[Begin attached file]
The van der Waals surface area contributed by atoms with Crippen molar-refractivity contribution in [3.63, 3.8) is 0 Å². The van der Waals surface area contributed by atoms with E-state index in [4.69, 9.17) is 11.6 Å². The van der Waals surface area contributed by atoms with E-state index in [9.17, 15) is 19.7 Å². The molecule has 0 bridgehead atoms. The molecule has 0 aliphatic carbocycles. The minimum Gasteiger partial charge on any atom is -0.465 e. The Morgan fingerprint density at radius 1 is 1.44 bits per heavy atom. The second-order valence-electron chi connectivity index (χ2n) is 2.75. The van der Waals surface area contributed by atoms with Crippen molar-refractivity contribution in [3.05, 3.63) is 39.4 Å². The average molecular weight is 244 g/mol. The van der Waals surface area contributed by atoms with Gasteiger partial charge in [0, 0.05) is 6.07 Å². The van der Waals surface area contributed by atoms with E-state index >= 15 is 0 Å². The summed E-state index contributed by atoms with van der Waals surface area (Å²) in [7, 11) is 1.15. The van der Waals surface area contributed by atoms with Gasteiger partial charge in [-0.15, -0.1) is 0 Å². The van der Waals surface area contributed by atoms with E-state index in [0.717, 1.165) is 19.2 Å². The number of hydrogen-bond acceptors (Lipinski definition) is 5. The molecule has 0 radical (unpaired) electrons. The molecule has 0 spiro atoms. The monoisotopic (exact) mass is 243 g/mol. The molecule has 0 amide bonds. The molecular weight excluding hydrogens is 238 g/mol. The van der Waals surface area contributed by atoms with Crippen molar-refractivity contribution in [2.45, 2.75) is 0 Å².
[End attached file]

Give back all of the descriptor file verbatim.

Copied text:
The van der Waals surface area contributed by atoms with Crippen molar-refractivity contribution in [3.63, 3.8) is 0 Å². The van der Waals surface area contributed by atoms with E-state index in [4.69, 9.17) is 11.6 Å². The van der Waals surface area contributed by atoms with E-state index in [9.17, 15) is 19.7 Å². The molecule has 0 bridgehead atoms. The molecule has 0 aliphatic carbocycles. The minimum Gasteiger partial charge on any atom is -0.465 e. The Morgan fingerprint density at radius 1 is 1.44 bits per heavy atom. The second-order valence-electron chi connectivity index (χ2n) is 2.75. The van der Waals surface area contributed by atoms with Crippen molar-refractivity contribution in [3.05, 3.63) is 39.4 Å². The average molecular weight is 244 g/mol. The van der Waals surface area contributed by atoms with Gasteiger partial charge in [0, 0.05) is 6.07 Å². The van der Waals surface area contributed by atoms with E-state index >= 15 is 0 Å². The summed E-state index contributed by atoms with van der Waals surface area (Å²) in [7, 11) is 1.15. The van der Waals surface area contributed by atoms with Gasteiger partial charge in [-0.15, -0.1) is 0 Å². The van der Waals surface area contributed by atoms with E-state index in [0.717, 1.165) is 19.2 Å². The number of hydrogen-bond acceptors (Lipinski definition) is 5. The molecule has 0 radical (unpaired) electrons. The molecule has 0 spiro atoms. The monoisotopic (exact) mass is 243 g/mol. The molecule has 0 amide bonds. The molecular weight excluding hydrogens is 238 g/mol. The van der Waals surface area contributed by atoms with Crippen molar-refractivity contribution in [2.45, 2.75) is 0 Å².